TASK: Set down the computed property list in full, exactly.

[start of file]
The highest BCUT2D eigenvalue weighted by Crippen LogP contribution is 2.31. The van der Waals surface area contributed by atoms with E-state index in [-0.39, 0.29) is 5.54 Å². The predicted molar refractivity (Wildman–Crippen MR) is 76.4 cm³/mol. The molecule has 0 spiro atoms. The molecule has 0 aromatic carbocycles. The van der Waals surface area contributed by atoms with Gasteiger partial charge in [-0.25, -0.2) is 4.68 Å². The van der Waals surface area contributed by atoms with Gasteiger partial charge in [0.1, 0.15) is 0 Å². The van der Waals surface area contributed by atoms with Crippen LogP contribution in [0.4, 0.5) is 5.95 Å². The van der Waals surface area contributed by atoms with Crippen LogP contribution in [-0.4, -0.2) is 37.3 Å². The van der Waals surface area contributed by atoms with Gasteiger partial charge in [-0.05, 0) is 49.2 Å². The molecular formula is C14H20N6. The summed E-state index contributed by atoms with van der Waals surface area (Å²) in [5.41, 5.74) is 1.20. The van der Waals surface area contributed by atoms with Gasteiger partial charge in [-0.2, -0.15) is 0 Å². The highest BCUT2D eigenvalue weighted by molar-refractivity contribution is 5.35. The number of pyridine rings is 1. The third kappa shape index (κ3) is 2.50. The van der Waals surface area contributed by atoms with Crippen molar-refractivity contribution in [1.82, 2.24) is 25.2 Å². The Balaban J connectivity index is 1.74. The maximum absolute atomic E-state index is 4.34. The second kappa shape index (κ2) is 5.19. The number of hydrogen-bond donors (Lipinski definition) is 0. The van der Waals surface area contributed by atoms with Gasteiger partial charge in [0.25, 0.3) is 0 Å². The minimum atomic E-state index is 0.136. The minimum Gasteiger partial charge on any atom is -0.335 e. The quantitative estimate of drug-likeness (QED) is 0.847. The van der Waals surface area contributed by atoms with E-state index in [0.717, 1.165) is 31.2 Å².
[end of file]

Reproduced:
The highest BCUT2D eigenvalue weighted by Crippen LogP contribution is 2.31. The van der Waals surface area contributed by atoms with E-state index in [-0.39, 0.29) is 5.54 Å². The predicted molar refractivity (Wildman–Crippen MR) is 76.4 cm³/mol. The molecule has 0 spiro atoms. The molecule has 0 aromatic carbocycles. The van der Waals surface area contributed by atoms with Gasteiger partial charge in [-0.25, -0.2) is 4.68 Å². The van der Waals surface area contributed by atoms with Gasteiger partial charge in [0.1, 0.15) is 0 Å². The van der Waals surface area contributed by atoms with Crippen LogP contribution in [0.4, 0.5) is 5.95 Å². The van der Waals surface area contributed by atoms with Crippen LogP contribution in [-0.4, -0.2) is 37.3 Å². The van der Waals surface area contributed by atoms with Gasteiger partial charge in [-0.05, 0) is 49.2 Å². The molecular formula is C14H20N6. The summed E-state index contributed by atoms with van der Waals surface area (Å²) in [5.41, 5.74) is 1.20. The van der Waals surface area contributed by atoms with Gasteiger partial charge in [-0.2, -0.15) is 0 Å². The highest BCUT2D eigenvalue weighted by molar-refractivity contribution is 5.35. The number of pyridine rings is 1. The third kappa shape index (κ3) is 2.50. The van der Waals surface area contributed by atoms with Crippen molar-refractivity contribution in [1.82, 2.24) is 25.2 Å². The Balaban J connectivity index is 1.74. The maximum absolute atomic E-state index is 4.34. The second kappa shape index (κ2) is 5.19. The number of hydrogen-bond donors (Lipinski definition) is 0. The van der Waals surface area contributed by atoms with Gasteiger partial charge in [0.25, 0.3) is 0 Å². The minimum atomic E-state index is 0.136. The minimum Gasteiger partial charge on any atom is -0.335 e. The quantitative estimate of drug-likeness (QED) is 0.847. The van der Waals surface area contributed by atoms with E-state index in [0.717, 1.165) is 31.2 Å².